As someone who works with low-income patients, I have to scratch my head a bit at Senator Mitch McConnell's complaint that Dr. Donald Berwick shouldn't be appointed to run Medicare and Medicaid because he supports "rationed health care."
McConnell's opposition to Berwick purportedly stems from a statement Berwick made last year, in which he said the following:
"The decision is not whether or not we will ration care -- the decision is whether we will ration with our eyes open. And right now, we are doing it blindly."
To which the logical response of anyone who has spent any time in an urban health care setting ought to be:
"Let's state the obvious!"
Now, I could offer up a litany of examples supporting my hypothesis. There's the middle-aged mechanic with blood in his stool who can't get a colonoscopy because he lacks the $1,000 needed to pay the upfront cost. The cancer patient waiting months to see the specialist for treatment at the jam-packed, over-subscribed charity clinic. The lines of people waiting around the block to see a first year medical student at a health fair because they see this as their only opportunity to get treatment, when the purpose of the fair is really just to offer some basic screening tests.
But those are just my personal observations, and for all I know might not represent what's really going on in our world-renowned health care system. So let's try to look at some more objective analyses:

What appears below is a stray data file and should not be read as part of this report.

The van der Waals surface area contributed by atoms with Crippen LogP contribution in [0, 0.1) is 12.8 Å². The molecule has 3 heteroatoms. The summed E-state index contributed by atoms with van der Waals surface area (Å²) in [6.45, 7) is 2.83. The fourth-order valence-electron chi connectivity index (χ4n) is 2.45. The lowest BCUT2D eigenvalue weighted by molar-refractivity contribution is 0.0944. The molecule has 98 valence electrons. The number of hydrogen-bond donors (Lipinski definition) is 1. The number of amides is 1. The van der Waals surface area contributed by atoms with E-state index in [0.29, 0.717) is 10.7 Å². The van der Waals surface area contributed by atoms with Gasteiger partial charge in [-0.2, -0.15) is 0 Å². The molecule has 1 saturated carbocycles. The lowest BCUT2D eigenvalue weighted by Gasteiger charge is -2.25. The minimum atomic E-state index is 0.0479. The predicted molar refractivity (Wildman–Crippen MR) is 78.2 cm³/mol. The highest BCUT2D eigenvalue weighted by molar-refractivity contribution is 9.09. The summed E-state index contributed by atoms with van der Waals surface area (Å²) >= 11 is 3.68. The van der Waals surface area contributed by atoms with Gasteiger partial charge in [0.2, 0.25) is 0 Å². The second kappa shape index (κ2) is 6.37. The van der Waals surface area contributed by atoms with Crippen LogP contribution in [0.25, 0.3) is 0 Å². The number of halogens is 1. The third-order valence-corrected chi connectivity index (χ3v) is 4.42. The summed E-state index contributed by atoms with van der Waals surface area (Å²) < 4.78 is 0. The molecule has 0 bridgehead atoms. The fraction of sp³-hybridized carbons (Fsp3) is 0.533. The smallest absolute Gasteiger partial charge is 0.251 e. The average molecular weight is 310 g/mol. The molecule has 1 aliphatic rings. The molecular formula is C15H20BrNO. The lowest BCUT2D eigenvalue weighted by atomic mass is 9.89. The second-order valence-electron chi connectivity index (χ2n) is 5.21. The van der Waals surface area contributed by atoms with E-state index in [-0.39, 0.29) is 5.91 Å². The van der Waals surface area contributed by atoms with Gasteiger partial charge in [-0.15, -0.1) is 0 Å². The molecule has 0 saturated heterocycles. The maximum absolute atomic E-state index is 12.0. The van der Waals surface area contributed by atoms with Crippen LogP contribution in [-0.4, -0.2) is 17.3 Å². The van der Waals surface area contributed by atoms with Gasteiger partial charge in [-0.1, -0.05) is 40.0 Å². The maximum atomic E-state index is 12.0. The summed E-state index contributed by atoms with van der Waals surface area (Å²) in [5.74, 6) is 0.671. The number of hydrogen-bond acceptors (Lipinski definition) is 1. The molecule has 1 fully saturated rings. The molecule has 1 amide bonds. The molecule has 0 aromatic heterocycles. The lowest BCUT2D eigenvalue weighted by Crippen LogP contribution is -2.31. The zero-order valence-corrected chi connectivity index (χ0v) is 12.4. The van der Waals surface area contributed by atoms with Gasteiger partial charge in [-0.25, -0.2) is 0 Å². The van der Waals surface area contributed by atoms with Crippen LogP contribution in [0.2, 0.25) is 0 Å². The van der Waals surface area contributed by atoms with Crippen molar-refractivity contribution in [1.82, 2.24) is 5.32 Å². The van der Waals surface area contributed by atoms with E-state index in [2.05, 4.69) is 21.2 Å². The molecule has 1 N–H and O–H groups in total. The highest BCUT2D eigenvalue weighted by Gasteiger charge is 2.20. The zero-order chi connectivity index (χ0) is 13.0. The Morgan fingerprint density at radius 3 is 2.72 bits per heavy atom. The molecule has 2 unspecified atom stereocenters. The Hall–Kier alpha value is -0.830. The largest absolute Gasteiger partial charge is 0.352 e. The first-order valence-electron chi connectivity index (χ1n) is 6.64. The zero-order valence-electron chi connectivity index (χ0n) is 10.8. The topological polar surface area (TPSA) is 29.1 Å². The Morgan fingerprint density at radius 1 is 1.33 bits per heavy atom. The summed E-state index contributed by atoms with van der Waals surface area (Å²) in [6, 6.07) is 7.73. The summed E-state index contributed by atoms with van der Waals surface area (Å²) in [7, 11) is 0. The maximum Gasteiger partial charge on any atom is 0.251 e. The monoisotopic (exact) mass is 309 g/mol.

Well, for starters, there's the Kaiser Health Foundation's nationally representative 2009 survey of 1,200 adults, in which six of 10 respondents said they or a member of their household delayed or skipped care in the past year due to cost, and one of three skipped filling a prescription due to cost.
There's an analysis of 23 million children by researchers at Johns Hopkins that found that being uninsured increases a hospitalized kid's risk of death by 60 percent versus that of an otherwise similar hospitalized kid with insurance -- leading, over the past 18 years, to the deaths of more than 16,000 children in the US.
There's the finding that 65 to 74 year olds who lack insurance and then get Medicare are more likely to be hospitalized for complications of cardiovascular disease and diabetes than comparable Medicare beneficiaries who had insurance all along, and that Medicare spends about $1,200 more annually on the "previously uninsured" with these conditions than on people with the same conditions who had been insured. The paper doesn't make any conclusions about why, but these findings lead one to suspect that diabetes and heart disease fester and get out of control in folks who can't afford care, so that when they finally get coverage, their problems are more difficult to treat.
And then there's that analysis of National Health and Nutrition Examination Survey data that found that adults younger than 65 who lack health insurance are 40 percent more likely to die than similar people with insurance. (This was after matching the two groups for age, gender, smoking status, income, education, body mass, alcohol use, ethnicity and their "health status" as described by both their doctor and themselves).
These are just a handful of the many studies conducted in the past few years demonstrating how our discombobulated system doles out care to those with and those without good insurance.
It's not that I think the Obama Health Plan, which offers a treasure trove of profit to the pharmaceutical and insurance industries, is such a great solution, either. But really, Senator, can't you come up with a better reason to oppose the guy? Rationing isn't "looming." It arrived at the train station a long time ago.
Follow Erin N. Marcus, M.D. on Twitter: www.twitter.com/ErinNMarcusMD